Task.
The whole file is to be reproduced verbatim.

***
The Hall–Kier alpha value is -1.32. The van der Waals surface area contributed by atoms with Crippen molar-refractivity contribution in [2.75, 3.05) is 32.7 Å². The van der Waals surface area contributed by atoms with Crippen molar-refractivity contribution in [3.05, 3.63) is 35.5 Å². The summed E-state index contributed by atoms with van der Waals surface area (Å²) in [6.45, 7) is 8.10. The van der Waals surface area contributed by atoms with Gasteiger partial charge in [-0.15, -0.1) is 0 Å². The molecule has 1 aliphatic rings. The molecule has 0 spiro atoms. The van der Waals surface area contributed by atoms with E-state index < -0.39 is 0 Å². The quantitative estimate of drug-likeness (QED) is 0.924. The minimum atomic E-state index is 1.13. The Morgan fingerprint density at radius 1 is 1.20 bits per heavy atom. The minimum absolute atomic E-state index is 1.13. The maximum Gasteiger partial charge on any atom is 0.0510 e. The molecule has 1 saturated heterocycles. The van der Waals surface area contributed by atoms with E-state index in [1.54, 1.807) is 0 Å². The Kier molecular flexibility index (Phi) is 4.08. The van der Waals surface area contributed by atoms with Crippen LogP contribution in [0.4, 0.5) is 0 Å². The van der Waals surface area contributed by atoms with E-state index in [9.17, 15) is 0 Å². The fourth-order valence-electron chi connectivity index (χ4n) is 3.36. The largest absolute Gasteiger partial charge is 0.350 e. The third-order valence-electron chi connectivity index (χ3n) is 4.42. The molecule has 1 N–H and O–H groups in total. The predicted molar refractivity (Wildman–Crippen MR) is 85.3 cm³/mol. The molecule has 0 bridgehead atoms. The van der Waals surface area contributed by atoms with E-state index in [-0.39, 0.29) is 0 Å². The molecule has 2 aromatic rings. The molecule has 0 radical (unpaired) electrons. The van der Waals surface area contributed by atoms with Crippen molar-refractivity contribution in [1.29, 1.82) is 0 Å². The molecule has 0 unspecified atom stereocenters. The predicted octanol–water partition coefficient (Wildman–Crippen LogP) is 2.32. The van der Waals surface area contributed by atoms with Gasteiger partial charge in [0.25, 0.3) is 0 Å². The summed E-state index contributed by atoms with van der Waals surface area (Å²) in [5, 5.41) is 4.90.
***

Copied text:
The Hall–Kier alpha value is -1.32. The van der Waals surface area contributed by atoms with Crippen molar-refractivity contribution in [2.75, 3.05) is 32.7 Å². The van der Waals surface area contributed by atoms with Crippen molar-refractivity contribution in [3.05, 3.63) is 35.5 Å². The summed E-state index contributed by atoms with van der Waals surface area (Å²) in [6.45, 7) is 8.10. The van der Waals surface area contributed by atoms with Gasteiger partial charge in [-0.15, -0.1) is 0 Å². The molecule has 1 aliphatic rings. The molecule has 0 spiro atoms. The van der Waals surface area contributed by atoms with E-state index < -0.39 is 0 Å². The quantitative estimate of drug-likeness (QED) is 0.924. The minimum atomic E-state index is 1.13. The Morgan fingerprint density at radius 1 is 1.20 bits per heavy atom. The minimum absolute atomic E-state index is 1.13. The maximum Gasteiger partial charge on any atom is 0.0510 e. The molecule has 1 saturated heterocycles. The van der Waals surface area contributed by atoms with E-state index in [1.54, 1.807) is 0 Å². The Kier molecular flexibility index (Phi) is 4.08. The van der Waals surface area contributed by atoms with Crippen LogP contribution in [0.4, 0.5) is 0 Å². The van der Waals surface area contributed by atoms with E-state index in [9.17, 15) is 0 Å². The fourth-order valence-electron chi connectivity index (χ4n) is 3.36. The largest absolute Gasteiger partial charge is 0.350 e. The third-order valence-electron chi connectivity index (χ3n) is 4.42. The molecule has 1 N–H and O–H groups in total. The predicted molar refractivity (Wildman–Crippen MR) is 85.3 cm³/mol. The molecule has 0 bridgehead atoms. The van der Waals surface area contributed by atoms with E-state index in [-0.39, 0.29) is 0 Å². The molecule has 2 aromatic rings. The molecule has 0 radical (unpaired) electrons. The van der Waals surface area contributed by atoms with Crippen molar-refractivity contribution in [1.29, 1.82) is 0 Å². The molecule has 0 unspecified atom stereocenters. The predicted octanol–water partition coefficient (Wildman–Crippen LogP) is 2.32. The van der Waals surface area contributed by atoms with Gasteiger partial charge in [0.25, 0.3) is 0 Å². The summed E-state index contributed by atoms with van der Waals surface area (Å²) in [5, 5.41) is 4.90.